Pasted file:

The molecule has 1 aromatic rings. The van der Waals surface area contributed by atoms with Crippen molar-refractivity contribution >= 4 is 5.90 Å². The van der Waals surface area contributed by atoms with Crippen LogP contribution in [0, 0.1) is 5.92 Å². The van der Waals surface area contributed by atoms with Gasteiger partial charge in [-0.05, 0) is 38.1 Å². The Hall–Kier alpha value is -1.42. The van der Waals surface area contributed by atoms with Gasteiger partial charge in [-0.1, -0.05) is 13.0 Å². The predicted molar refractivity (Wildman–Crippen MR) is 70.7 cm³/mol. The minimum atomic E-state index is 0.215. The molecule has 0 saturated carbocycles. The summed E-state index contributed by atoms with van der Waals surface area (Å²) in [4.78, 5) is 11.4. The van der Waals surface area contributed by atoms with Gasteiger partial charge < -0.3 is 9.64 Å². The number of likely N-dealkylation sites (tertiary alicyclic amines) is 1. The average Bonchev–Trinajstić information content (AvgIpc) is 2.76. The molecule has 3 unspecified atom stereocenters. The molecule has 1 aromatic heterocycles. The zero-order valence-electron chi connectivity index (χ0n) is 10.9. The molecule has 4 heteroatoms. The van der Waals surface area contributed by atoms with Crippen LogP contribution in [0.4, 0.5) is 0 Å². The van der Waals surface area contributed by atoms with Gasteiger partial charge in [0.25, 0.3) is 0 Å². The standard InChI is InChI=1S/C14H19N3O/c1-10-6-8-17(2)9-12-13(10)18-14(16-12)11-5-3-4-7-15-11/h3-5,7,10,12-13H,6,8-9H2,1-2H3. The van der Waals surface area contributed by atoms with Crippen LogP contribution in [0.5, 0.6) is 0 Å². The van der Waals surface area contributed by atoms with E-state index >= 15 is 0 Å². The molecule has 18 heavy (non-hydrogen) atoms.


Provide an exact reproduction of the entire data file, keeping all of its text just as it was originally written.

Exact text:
The molecule has 1 aromatic rings. The van der Waals surface area contributed by atoms with Crippen molar-refractivity contribution >= 4 is 5.90 Å². The van der Waals surface area contributed by atoms with Crippen LogP contribution in [0, 0.1) is 5.92 Å². The van der Waals surface area contributed by atoms with Gasteiger partial charge in [-0.05, 0) is 38.1 Å². The Hall–Kier alpha value is -1.42. The van der Waals surface area contributed by atoms with Gasteiger partial charge in [-0.1, -0.05) is 13.0 Å². The predicted molar refractivity (Wildman–Crippen MR) is 70.7 cm³/mol. The minimum atomic E-state index is 0.215. The molecule has 0 saturated carbocycles. The summed E-state index contributed by atoms with van der Waals surface area (Å²) in [4.78, 5) is 11.4. The van der Waals surface area contributed by atoms with Gasteiger partial charge < -0.3 is 9.64 Å². The number of likely N-dealkylation sites (tertiary alicyclic amines) is 1. The average Bonchev–Trinajstić information content (AvgIpc) is 2.76. The molecule has 3 unspecified atom stereocenters. The molecule has 1 aromatic heterocycles. The zero-order valence-electron chi connectivity index (χ0n) is 10.9. The molecule has 4 heteroatoms. The van der Waals surface area contributed by atoms with Crippen LogP contribution in [0.4, 0.5) is 0 Å². The van der Waals surface area contributed by atoms with Gasteiger partial charge in [0.25, 0.3) is 0 Å². The standard InChI is InChI=1S/C14H19N3O/c1-10-6-8-17(2)9-12-13(10)18-14(16-12)11-5-3-4-7-15-11/h3-5,7,10,12-13H,6,8-9H2,1-2H3. The van der Waals surface area contributed by atoms with Crippen LogP contribution in [0.5, 0.6) is 0 Å². The van der Waals surface area contributed by atoms with E-state index >= 15 is 0 Å². The molecule has 18 heavy (non-hydrogen) atoms.